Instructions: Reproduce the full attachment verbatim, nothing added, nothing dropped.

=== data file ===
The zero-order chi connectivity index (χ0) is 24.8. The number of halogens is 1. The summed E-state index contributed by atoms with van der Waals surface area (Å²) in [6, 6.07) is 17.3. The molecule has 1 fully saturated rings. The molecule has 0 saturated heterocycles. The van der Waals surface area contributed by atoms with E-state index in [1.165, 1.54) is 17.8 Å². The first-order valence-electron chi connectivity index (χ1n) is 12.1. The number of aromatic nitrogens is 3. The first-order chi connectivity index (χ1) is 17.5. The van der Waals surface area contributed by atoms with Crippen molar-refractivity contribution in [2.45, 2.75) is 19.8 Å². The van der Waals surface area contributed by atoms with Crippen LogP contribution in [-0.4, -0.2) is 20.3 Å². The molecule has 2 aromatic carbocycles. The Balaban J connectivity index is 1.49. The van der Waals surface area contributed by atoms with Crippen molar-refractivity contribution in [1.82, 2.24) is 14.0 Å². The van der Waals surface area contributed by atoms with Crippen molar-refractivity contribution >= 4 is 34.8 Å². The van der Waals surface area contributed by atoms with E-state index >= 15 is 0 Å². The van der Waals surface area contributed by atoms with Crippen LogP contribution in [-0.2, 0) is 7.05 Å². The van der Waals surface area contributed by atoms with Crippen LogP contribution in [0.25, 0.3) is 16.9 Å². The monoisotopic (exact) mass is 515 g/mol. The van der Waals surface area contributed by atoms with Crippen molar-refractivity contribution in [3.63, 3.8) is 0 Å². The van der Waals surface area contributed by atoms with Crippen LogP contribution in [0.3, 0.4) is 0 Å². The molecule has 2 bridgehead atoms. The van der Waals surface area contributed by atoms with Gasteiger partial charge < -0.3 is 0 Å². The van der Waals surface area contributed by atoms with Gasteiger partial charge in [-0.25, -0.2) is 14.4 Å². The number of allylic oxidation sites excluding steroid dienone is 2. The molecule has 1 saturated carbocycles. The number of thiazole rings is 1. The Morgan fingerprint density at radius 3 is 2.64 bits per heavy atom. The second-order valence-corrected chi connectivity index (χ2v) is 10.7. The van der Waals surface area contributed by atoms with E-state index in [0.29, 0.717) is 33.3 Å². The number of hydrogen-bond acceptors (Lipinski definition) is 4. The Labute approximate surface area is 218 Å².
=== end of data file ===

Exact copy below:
The zero-order chi connectivity index (χ0) is 24.8. The number of halogens is 1. The summed E-state index contributed by atoms with van der Waals surface area (Å²) in [6, 6.07) is 17.3. The molecule has 1 fully saturated rings. The molecule has 0 saturated heterocycles. The van der Waals surface area contributed by atoms with E-state index in [1.165, 1.54) is 17.8 Å². The first-order valence-electron chi connectivity index (χ1n) is 12.1. The number of aromatic nitrogens is 3. The first-order chi connectivity index (χ1) is 17.5. The van der Waals surface area contributed by atoms with Crippen molar-refractivity contribution in [2.45, 2.75) is 19.8 Å². The van der Waals surface area contributed by atoms with Crippen LogP contribution in [-0.4, -0.2) is 20.3 Å². The molecule has 2 aromatic carbocycles. The Balaban J connectivity index is 1.49. The van der Waals surface area contributed by atoms with Crippen molar-refractivity contribution in [1.82, 2.24) is 14.0 Å². The van der Waals surface area contributed by atoms with Crippen molar-refractivity contribution >= 4 is 34.8 Å². The van der Waals surface area contributed by atoms with E-state index >= 15 is 0 Å². The van der Waals surface area contributed by atoms with Crippen LogP contribution in [-0.2, 0) is 7.05 Å². The van der Waals surface area contributed by atoms with Crippen LogP contribution in [0.25, 0.3) is 16.9 Å². The monoisotopic (exact) mass is 515 g/mol. The van der Waals surface area contributed by atoms with Crippen molar-refractivity contribution in [3.63, 3.8) is 0 Å². The van der Waals surface area contributed by atoms with Crippen LogP contribution in [0.3, 0.4) is 0 Å². The molecule has 2 bridgehead atoms. The van der Waals surface area contributed by atoms with Gasteiger partial charge < -0.3 is 0 Å². The van der Waals surface area contributed by atoms with Gasteiger partial charge in [-0.25, -0.2) is 14.4 Å². The number of allylic oxidation sites excluding steroid dienone is 2. The molecule has 1 saturated carbocycles. The number of thiazole rings is 1. The Morgan fingerprint density at radius 3 is 2.64 bits per heavy atom. The second-order valence-corrected chi connectivity index (χ2v) is 10.7. The van der Waals surface area contributed by atoms with E-state index in [0.29, 0.717) is 33.3 Å². The number of hydrogen-bond acceptors (Lipinski definition) is 4. The Labute approximate surface area is 218 Å².